Objective: The aim of this national cross-sectional survey was to draw information on pain prevalence and intensity from a large sample of patients who were admitted to oncologic centres for different reasons and to evaluate the pain treatment and possible influencing factors. Materials and methods: A total of 2,655 patients completed the study. Nine hundred and one patients (34%) reported pain. Results and discussions: Higher pain levels were observed in inpatients, in the presence of bone metastases, and with low levels of Eastern Cooperative Oncology Group status. The number of patients receiving strong opioids increased with the highest levels of pain. However, a significant part of patients with moderate-severe pain were not receiving appropriate medication, patients being predominantly administered non-opioid drugs. General practitioners' attitudes did not negatively influence the opioid prescription. Conclusion: The results of this survey indicate a need for continuing educational and informative program in pain management for oncologists and more generally for any physician dealing with cancer patients.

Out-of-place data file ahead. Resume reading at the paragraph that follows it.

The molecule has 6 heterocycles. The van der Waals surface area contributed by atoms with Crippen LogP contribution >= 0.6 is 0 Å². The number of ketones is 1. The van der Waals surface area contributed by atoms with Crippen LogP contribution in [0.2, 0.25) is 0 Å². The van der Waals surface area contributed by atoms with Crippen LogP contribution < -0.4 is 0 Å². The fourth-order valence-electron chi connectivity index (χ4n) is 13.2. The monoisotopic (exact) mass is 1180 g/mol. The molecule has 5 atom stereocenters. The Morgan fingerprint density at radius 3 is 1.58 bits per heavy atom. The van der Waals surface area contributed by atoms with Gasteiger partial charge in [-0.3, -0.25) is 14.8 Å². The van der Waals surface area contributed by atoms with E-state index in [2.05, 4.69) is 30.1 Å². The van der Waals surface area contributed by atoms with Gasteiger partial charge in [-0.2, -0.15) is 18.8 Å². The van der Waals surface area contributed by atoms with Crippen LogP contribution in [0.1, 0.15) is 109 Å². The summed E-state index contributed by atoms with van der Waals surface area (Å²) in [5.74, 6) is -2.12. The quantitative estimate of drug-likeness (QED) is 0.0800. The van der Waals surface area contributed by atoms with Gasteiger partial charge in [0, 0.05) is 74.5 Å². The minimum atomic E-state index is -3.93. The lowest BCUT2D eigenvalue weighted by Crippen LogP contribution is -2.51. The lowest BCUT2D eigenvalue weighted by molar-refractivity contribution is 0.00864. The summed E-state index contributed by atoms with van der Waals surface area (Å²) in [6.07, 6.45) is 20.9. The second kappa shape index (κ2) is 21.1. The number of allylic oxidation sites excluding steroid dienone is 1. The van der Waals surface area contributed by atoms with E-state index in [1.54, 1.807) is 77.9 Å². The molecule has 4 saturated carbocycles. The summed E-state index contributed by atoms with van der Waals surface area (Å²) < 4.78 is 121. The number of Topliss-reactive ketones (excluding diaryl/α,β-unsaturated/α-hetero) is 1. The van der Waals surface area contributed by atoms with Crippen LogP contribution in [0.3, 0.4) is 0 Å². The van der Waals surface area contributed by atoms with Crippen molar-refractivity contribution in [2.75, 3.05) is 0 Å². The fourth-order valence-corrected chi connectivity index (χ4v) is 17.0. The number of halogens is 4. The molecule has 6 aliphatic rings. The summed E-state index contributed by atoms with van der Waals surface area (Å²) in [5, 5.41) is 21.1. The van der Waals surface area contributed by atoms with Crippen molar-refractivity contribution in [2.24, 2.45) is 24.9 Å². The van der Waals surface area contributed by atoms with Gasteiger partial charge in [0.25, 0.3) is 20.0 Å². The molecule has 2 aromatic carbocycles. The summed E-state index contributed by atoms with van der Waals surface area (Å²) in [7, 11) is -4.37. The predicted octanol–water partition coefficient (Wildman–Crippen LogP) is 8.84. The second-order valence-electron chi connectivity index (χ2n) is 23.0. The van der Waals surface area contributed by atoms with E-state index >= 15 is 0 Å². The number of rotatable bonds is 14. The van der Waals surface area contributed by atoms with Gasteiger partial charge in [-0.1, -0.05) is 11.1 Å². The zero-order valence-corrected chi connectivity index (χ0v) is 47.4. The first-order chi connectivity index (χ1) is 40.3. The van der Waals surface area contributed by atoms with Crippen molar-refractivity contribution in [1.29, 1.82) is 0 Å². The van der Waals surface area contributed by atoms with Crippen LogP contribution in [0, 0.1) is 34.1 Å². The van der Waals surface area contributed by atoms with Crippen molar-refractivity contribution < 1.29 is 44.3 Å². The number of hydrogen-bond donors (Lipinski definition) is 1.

- Cancer pain
ASJC Scopus subject areas